A Visit to the Nurburgring on the School Trip to Germany 1959
in the romantic and peaceful district of the Eifel is the Nurburgring, the
famous European motor racing track. Not only is it a famous racing track
but a unique tourist road. The school party, led by Mr. Ingamells and Mr.
Pey, arrived at the track in a forty-one seater Mercedes Benz coach, which
gleamed in the brilliant summer sunshine as we stopped to pay our admission
fee. The road is 16.6 miles (28.265 Km.) in length and has altitudes varying
by a thousand feet or more, with up-hill gradients of 1 in 6 and downhill
gradients of 1 in 9. The longest straight is five eighths of a mile (1Km.)
and it is this straight that we drove along first.
As we proceeded along it we saw the unique feature of the Nurburgring, the Dunlop electrically operated sign which gives the positions of the various contestants at four different points, i.e. Quiddelbacher Hohe (heights), Wehrseifen, Karussell (the Roundabout) and Schwalbe Schwanz (Swallow Tail). This sign has been nicknamed “the eye of the Nurburgring” for obvious reasons.
We passed the grandstand on the Promenadenplatz with its “Tribune” sports hotel, which can accommodate 2500 spectators. The pits which we passed on our journey, present a scene of great excitement on race days with the spectators in a frenzy. After the buildings had been left behind us, we proceeded along the track which led us into some of the most beautiful countryside that I have ever seen.
Suddenly the hum of the coach’s engine and the tranquillity of the countryside were disturbed by the roar of motor car engines. We all turned our heads to see two cars flashing past us on what I thought to be on the wrong side. Later I realised that it was the right side for Germany. The coach was going at 60 m.p.h. and the two Porsche cars which overtook us must surely have been exceeding 100 m.p.h.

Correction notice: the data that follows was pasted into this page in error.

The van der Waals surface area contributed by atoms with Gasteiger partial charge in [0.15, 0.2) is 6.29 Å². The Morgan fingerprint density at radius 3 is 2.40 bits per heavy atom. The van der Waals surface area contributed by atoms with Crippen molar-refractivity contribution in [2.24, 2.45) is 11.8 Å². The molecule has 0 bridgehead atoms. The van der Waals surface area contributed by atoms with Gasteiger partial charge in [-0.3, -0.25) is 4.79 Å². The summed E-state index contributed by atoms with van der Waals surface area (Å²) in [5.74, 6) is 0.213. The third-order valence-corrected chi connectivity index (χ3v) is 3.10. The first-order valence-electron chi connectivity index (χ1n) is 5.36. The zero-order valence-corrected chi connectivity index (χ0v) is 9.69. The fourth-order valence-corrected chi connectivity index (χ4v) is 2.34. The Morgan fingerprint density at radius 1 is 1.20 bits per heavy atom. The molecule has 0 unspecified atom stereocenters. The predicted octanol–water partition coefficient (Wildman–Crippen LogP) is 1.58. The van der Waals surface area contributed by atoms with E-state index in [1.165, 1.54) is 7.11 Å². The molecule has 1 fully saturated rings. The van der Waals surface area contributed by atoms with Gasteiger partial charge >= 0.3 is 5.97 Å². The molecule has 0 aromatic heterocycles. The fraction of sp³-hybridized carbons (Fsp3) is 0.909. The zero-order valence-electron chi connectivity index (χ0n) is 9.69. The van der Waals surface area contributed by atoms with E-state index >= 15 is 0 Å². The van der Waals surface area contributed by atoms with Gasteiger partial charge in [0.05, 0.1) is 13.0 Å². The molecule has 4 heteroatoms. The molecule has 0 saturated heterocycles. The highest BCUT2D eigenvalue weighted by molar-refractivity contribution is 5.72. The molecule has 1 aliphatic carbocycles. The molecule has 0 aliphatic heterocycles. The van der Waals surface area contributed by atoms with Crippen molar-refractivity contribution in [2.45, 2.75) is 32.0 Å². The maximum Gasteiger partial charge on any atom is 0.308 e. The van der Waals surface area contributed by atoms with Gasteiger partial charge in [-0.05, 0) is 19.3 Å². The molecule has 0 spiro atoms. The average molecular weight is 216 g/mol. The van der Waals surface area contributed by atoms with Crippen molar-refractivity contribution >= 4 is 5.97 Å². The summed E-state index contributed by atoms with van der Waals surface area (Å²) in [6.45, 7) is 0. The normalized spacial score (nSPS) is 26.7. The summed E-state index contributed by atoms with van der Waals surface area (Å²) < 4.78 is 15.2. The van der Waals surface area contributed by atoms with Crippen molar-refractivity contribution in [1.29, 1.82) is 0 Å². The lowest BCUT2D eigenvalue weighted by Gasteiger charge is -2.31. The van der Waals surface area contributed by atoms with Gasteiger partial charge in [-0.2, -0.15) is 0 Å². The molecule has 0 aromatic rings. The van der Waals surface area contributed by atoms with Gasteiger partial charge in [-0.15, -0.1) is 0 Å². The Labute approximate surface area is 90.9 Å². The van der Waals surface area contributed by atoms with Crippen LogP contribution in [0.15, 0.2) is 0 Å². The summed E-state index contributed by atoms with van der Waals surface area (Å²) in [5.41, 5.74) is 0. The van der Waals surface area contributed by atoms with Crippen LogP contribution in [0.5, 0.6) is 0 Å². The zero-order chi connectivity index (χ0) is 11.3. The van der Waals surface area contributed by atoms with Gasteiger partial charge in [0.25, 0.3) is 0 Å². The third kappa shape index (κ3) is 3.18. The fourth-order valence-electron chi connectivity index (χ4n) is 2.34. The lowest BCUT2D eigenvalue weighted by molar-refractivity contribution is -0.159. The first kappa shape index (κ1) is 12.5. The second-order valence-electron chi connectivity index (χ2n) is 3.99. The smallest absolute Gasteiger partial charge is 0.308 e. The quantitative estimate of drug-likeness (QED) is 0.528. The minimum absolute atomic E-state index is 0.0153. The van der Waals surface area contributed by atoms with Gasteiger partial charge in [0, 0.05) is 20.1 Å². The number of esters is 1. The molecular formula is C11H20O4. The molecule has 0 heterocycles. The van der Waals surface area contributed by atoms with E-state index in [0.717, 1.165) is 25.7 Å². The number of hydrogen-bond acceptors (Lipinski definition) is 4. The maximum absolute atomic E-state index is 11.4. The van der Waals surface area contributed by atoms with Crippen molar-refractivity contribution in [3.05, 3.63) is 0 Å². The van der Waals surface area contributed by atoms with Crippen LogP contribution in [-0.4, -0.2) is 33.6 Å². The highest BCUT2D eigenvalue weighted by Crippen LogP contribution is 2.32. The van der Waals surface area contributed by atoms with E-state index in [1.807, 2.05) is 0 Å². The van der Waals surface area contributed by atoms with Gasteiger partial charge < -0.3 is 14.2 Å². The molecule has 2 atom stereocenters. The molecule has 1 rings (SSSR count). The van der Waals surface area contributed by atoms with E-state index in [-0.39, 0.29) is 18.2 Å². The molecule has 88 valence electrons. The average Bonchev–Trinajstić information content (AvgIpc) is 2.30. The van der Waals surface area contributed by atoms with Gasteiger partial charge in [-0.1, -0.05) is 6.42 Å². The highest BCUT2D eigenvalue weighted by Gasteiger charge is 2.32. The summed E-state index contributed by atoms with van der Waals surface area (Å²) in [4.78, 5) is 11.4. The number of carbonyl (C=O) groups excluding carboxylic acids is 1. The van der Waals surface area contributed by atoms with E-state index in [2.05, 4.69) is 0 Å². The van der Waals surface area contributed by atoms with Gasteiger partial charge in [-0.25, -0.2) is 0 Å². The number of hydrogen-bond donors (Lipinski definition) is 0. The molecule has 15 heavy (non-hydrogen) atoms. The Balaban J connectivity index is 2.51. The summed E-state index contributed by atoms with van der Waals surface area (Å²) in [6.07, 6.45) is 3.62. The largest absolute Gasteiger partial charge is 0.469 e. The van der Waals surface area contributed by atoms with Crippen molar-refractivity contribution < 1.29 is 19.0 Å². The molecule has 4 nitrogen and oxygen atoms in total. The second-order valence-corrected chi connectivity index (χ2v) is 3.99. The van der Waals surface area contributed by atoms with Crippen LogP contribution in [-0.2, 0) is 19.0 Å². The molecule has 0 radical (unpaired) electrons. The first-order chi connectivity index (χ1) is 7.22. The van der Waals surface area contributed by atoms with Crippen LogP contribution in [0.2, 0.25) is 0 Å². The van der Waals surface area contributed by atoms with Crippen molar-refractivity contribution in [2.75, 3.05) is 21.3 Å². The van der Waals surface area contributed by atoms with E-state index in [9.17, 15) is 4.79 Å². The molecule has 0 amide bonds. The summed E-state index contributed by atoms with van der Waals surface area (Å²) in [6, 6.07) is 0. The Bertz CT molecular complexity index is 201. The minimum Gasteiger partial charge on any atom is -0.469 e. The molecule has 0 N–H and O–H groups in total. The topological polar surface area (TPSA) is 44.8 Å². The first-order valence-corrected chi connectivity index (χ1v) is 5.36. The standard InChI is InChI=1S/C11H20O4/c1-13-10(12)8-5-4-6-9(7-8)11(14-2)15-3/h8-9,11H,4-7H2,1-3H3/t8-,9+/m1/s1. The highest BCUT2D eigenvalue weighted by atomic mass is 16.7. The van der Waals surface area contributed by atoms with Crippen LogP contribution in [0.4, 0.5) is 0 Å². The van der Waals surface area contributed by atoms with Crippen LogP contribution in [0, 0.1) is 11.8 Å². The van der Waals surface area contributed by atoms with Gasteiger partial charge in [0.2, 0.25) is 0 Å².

The coach never seemed to be doing anything but turning corners on the country part of the circuit. I looked up the details of the circuit afterwards and I found that there are eighty-nine left turns and eighty-five right turns. Nevertheless we easily spotted the Karussell or roundabout; this curve is the narrowest and has a radius of a hundred and five feet (32 M.). The width of the track at the start and finish is 65.61 feet (20 M.) but where we were it was 26.3 feet (8 M.). This track, therefore, demands the utmost of any driver. It is safe and can be described as foolproof, as long as you don’t drive along in the wrong direction. Our Guide Herr Schmidt, mentioned some of the famous drivers who frequent this track. Here are a few of them: Stirling Moss; Von Trips; Fangio; Peter Brooks and Jean Behra.
The track takes its name from Nurburg castle, the ruins of which have recently been restored. The castle was originally the seat of the Counts of Are but during the course of time it changed hands many times before it was destroyed during the Thirty Years War. The district which surrounds the Nurburgring is the Eifel, which is volcanic in origin. This is proved by many crater lakes, called locally ”Maars” and we later visited one of these lakes on the trip to Maria Laach Abbey. The Eifel remained unknown and unappreciated for many years despite its attractions and the richness of its scenic beauty. There is no other hill country in Western Germany with such a varied character and such contrasting scenery.
Lastly I think I should mention the members of the staff in charge of the party. Both Mr. Ingamells and Mr. Pey richly deserve our heartfelt thanks for an enjoyable trip.
N Walsh 4B
Editor’s Note: Could the Herr Schmidt referred to by the author be the present day Sabine’s father?